Horemhab 1321–1293

Akhenaten, Who moved the political capital of the country from Akhetaten to Memphis, had 6 daughters from his wife Nefertiti. Horemhab followed Ay to the throne. Some historians suggest that Horemhab himself order with kill the Hittite prince, and other believed that he also kill king Tut himself. Horemhab was a military general and from the first men of king Ay. He may be still beside the old man (Ay) to die and then he claim to the throne.

Horemheb with AmunHoremhab with Amun

He comes the obliteration of the remained of the Amarna. With that uncivil work, some believed that the mummy of Akhenaten and the mummies of his family also, were destroyed. King Horemheb usurped the majority of the monuments of Tutankhamen. Horemhab also insult the pharaohs of Amarna, and by lie Horemhab dated his own rule to the beginning of Akhenaten reign, Tutankhamen. He perhaps want to effacement Ay, Tut and Akhenaten ages from the page of the history. He married from a certain woman called Mutnodjmet, some believed to be the younger sister of Nefertiti.

Rameses I follow Horemhab after his death. Rameses I was the vizier of Horemhab. He was an old commander in army. Rameses I begin a new dynasty in the Egyptian history, that is the nineteenth dynasty (1293-1185BC).

Cartouche of HoremhebCartouche of Horemhab

Horemhab 1321–1293 want to confirm his rule to the throne, so he constructed two tombs for himself, one when he was a small nobleman which founded at Saqqara, and the other tomb founded in the Valley of the Kings in Thebes which have number KV57, as the pharaoh. His Wife was Queen Mutnedjmet, perhaps(the younger sister of Nefertiti). Horemhab didn't have son in his life from Mutnedjmet as successor. Also he didn't have any children from Amenia (his first wife). Amenia died before her wife assumed power of the Egypt throne.

In fact, the tomb of is beautiful tomb, but it didn't opened for many years to any one except the researchers.

Haremhab was a royal scribe and generalissimo of the army under King Tutankhamun. He continued to serve during the reign of Aya, and then became king himself. This statue was made before he ascended the throne. That Haremhab chose to be represented as a scribe indicates the importance of literacy in Egypt; it also puts Haremhab in an age-old tradition of depicting a great official as a “wise man” that is, a scribe.

The great man sits slightly hunched over, and his eyes look downward, although not as far down as the papyrus scroll on which he is composing a hymn to the god Thoth, patron of scribes. The ink palette is on Haremhab’s left thigh, and his right hand now missing once held the brush. The hieroglyphs on the scroll face the writer, and one can see how Egyptians unrolled a papyrus with the left hand while reading and writing. As a badge of office Haremhab has a strap slung over his left shoulder from which hang two miniature writing kits, one on the chest, the other on the back of the shoulder. To proclaim loyalty to the newly reinstalled traditional religion, Haremhab has a figure of the god Amun incised on his forearm, perhaps indicating a tattoo.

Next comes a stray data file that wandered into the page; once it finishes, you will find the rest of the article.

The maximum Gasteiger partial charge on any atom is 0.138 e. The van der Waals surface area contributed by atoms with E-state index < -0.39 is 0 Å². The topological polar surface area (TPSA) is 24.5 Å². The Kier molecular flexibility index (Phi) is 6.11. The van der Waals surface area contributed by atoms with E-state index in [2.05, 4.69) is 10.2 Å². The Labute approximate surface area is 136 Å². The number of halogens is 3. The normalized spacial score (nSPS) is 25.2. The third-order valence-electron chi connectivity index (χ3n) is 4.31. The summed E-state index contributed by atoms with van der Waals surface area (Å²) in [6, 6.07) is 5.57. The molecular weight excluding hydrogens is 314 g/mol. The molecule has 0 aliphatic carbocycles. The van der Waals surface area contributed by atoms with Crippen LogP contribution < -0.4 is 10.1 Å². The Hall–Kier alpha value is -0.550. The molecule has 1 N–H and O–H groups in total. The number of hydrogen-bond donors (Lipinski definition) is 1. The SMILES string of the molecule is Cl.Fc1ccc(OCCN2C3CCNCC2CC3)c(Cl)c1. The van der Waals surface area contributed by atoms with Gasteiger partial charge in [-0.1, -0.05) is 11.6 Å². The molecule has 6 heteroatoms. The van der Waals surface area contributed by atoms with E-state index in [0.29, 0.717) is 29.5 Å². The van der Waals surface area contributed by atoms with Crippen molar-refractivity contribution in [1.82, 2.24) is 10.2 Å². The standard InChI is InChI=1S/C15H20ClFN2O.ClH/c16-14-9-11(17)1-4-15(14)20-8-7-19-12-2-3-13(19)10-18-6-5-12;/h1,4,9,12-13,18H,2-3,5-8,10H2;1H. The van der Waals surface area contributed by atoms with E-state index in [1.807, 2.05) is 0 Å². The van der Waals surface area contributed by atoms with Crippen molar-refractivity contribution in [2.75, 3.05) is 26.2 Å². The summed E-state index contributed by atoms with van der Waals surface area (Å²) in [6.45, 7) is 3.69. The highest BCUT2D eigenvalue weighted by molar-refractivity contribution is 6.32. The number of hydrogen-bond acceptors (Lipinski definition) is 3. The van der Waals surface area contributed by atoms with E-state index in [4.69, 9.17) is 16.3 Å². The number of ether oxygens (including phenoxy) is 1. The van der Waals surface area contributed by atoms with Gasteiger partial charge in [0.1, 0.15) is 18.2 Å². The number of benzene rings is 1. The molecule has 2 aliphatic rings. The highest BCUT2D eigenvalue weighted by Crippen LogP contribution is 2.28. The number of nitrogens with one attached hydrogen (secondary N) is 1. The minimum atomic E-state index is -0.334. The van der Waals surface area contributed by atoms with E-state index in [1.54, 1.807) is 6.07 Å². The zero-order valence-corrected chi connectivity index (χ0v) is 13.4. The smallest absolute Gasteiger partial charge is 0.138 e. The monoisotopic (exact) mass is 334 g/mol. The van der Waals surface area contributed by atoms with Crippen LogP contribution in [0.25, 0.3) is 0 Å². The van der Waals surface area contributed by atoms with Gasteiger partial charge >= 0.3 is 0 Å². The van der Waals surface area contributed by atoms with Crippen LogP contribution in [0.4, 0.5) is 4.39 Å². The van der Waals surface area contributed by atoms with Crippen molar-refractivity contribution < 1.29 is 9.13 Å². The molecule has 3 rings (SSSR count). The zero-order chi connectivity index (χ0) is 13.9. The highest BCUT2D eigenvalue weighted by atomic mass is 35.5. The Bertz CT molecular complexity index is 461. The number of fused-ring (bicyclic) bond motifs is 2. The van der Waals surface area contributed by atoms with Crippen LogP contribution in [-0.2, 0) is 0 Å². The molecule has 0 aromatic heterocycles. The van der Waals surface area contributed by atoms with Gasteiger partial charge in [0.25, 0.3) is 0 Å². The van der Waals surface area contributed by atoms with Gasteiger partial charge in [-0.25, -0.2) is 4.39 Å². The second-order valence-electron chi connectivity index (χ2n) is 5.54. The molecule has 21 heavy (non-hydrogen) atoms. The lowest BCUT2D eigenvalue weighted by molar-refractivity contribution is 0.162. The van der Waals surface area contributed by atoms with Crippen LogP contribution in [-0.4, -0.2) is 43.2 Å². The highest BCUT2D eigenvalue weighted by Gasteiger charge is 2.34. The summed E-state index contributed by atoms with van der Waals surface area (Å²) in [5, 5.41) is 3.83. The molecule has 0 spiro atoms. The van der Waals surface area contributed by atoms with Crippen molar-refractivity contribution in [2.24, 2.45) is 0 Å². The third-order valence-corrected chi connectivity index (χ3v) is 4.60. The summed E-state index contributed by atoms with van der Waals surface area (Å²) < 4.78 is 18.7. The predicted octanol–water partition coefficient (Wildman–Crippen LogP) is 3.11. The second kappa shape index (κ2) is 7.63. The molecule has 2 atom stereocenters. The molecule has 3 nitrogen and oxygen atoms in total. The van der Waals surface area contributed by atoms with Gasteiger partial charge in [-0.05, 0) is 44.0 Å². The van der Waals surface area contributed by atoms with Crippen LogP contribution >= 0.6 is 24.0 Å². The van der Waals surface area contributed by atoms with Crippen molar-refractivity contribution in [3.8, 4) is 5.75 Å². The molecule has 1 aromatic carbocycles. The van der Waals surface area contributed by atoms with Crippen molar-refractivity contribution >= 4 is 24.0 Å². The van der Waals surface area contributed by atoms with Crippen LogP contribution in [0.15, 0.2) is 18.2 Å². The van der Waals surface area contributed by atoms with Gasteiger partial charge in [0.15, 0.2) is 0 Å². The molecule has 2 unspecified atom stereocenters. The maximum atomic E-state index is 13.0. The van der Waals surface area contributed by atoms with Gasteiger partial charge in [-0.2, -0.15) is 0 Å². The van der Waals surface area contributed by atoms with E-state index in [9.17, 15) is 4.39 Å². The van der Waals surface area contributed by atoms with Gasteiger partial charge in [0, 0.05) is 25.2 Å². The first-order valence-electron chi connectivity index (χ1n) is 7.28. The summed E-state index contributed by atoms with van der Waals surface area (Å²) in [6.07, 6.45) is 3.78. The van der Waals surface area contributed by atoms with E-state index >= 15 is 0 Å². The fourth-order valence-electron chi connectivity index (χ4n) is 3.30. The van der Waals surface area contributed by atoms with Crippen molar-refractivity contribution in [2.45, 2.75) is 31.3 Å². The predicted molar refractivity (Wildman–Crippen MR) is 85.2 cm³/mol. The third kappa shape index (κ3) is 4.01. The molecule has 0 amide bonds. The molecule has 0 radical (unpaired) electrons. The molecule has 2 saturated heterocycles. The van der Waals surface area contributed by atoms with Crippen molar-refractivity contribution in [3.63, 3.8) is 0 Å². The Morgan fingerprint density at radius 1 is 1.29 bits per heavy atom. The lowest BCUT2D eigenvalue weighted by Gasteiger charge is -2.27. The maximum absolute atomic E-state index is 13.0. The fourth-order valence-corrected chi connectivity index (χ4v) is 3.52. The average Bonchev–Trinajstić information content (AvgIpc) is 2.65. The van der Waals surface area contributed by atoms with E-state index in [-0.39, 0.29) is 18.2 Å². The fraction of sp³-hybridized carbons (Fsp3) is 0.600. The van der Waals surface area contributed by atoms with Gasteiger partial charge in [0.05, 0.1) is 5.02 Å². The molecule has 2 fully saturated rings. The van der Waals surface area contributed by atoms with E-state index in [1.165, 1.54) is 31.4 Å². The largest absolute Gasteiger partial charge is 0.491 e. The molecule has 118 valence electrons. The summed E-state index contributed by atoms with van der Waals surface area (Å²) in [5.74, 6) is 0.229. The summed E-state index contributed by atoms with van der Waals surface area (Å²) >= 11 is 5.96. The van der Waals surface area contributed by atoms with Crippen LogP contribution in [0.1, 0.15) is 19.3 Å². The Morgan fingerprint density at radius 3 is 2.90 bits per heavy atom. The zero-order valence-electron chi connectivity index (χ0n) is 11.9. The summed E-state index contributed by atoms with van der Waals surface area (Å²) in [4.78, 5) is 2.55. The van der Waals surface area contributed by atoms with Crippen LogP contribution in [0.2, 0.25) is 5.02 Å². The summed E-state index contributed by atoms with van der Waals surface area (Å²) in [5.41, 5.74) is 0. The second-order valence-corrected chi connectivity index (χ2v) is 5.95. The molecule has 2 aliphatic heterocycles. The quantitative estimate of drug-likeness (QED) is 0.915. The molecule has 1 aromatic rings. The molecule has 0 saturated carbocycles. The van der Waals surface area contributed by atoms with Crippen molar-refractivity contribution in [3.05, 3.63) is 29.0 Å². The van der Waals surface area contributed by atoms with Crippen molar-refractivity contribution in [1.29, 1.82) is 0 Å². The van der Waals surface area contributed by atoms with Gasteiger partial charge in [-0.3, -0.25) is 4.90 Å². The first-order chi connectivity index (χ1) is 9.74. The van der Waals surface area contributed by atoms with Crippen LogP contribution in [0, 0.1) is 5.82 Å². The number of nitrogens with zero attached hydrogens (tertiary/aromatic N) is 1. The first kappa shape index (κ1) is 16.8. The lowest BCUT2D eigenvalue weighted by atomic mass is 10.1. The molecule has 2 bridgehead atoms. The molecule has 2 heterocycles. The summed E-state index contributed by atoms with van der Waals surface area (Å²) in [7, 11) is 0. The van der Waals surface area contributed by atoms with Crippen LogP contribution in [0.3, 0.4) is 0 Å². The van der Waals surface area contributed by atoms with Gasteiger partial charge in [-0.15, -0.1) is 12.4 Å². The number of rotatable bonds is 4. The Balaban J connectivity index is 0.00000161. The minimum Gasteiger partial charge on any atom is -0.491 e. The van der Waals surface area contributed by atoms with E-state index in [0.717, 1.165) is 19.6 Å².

The scribe wears a long tunic of fine linen that reveals rolls of fat below his chest, which testify to maturity and the high status of the official. Pleats have been carefully pressed into the edges of the shirt that cover the arms like sleeves. Haremhab has wrapped a long, wide pleated sash around the lower part of his body. The sash has been tied at the waist and the long ends have been looped back to tuck under the tie. The shawl also has been carefully pleated. The figure’s buttocks, thighs, and knees are covered with the linear pleat pattern, which contrasts with the smooth, round forms of the upper torso, arms, and the lower portion of the legs. A similar contrast is achieved between the delicately modeled facial features and the richly patterned wig.

The triangular outline of the figure is opened up at the arms and elbows, and the statue’s overall symmetry is broken by the one-sided diagonal of the lower right leg. By such means the sculptor managed to imbue a basically quiescent pose with tension and vitality. Similar results were obtained in the head and face by contrasting the youthfully rounded facial features and heavy-lidded eyes of a thinker with an angular, almost harshly cut jaw and chin. Despite its elegance and beauty, this is undoubtedly the image of a man of action to be reckoned with.

The horseshoe-shaped base forms an integral part of the whole composition, elevating the figure and at the same time contrasting its rich detail with the base’s simple outline and smooth surface. The base is inscribed with additional religious texts: prayers to Thoth, Sakhmet, Ptah Sokar, and Osiris. The latter two gods are connected with death and rebirth, and it has been suggested that the statue was originally created for Haremhab’s civilian tomb at Saqqara. However, a temple may also well have been the original location for this scribe statue of a great Egyptian.